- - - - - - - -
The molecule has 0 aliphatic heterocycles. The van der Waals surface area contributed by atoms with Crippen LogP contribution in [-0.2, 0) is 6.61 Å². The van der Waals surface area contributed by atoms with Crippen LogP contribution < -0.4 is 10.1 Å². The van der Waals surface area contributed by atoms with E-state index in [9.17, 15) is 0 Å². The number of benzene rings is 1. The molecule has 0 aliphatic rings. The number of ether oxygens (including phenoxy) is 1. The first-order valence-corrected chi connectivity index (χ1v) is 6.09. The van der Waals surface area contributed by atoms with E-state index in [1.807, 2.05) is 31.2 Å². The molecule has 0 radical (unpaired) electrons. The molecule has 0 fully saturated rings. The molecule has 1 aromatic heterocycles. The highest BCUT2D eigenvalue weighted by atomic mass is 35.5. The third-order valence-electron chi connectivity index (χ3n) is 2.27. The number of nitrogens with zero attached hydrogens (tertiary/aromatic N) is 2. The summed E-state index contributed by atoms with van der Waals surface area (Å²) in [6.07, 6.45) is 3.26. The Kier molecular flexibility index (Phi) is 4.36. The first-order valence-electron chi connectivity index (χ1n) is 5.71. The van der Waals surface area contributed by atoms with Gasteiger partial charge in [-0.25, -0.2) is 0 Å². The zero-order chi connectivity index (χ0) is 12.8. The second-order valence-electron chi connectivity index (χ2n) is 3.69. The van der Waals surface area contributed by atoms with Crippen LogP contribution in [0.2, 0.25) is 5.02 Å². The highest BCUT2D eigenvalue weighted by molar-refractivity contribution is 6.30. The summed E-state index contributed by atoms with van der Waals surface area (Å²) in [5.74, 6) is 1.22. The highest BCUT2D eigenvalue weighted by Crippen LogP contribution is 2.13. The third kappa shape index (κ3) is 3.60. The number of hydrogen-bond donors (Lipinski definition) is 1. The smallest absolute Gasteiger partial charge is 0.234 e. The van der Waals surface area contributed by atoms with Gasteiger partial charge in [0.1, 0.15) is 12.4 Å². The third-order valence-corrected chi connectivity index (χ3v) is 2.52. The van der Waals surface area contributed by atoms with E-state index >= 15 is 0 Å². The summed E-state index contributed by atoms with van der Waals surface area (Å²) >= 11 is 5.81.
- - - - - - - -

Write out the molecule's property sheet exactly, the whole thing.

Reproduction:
The molecule has 0 aliphatic heterocycles. The van der Waals surface area contributed by atoms with Crippen LogP contribution in [-0.2, 0) is 6.61 Å². The van der Waals surface area contributed by atoms with Crippen LogP contribution < -0.4 is 10.1 Å². The van der Waals surface area contributed by atoms with E-state index in [9.17, 15) is 0 Å². The number of benzene rings is 1. The molecule has 0 aliphatic rings. The number of ether oxygens (including phenoxy) is 1. The first-order valence-corrected chi connectivity index (χ1v) is 6.09. The van der Waals surface area contributed by atoms with E-state index in [1.807, 2.05) is 31.2 Å². The molecule has 0 radical (unpaired) electrons. The molecule has 0 fully saturated rings. The molecule has 1 aromatic heterocycles. The highest BCUT2D eigenvalue weighted by atomic mass is 35.5. The third-order valence-electron chi connectivity index (χ3n) is 2.27. The number of nitrogens with zero attached hydrogens (tertiary/aromatic N) is 2. The summed E-state index contributed by atoms with van der Waals surface area (Å²) in [6.07, 6.45) is 3.26. The Kier molecular flexibility index (Phi) is 4.36. The first-order valence-electron chi connectivity index (χ1n) is 5.71. The van der Waals surface area contributed by atoms with Gasteiger partial charge in [-0.25, -0.2) is 0 Å². The zero-order chi connectivity index (χ0) is 12.8. The second-order valence-electron chi connectivity index (χ2n) is 3.69. The van der Waals surface area contributed by atoms with Crippen LogP contribution in [0.2, 0.25) is 5.02 Å². The highest BCUT2D eigenvalue weighted by molar-refractivity contribution is 6.30. The summed E-state index contributed by atoms with van der Waals surface area (Å²) in [5.74, 6) is 1.22. The highest BCUT2D eigenvalue weighted by Crippen LogP contribution is 2.13. The third kappa shape index (κ3) is 3.60. The number of hydrogen-bond donors (Lipinski definition) is 1. The smallest absolute Gasteiger partial charge is 0.234 e. The van der Waals surface area contributed by atoms with Gasteiger partial charge in [0.1, 0.15) is 12.4 Å². The third-order valence-corrected chi connectivity index (χ3v) is 2.52. The van der Waals surface area contributed by atoms with E-state index >= 15 is 0 Å². The summed E-state index contributed by atoms with van der Waals surface area (Å²) >= 11 is 5.81.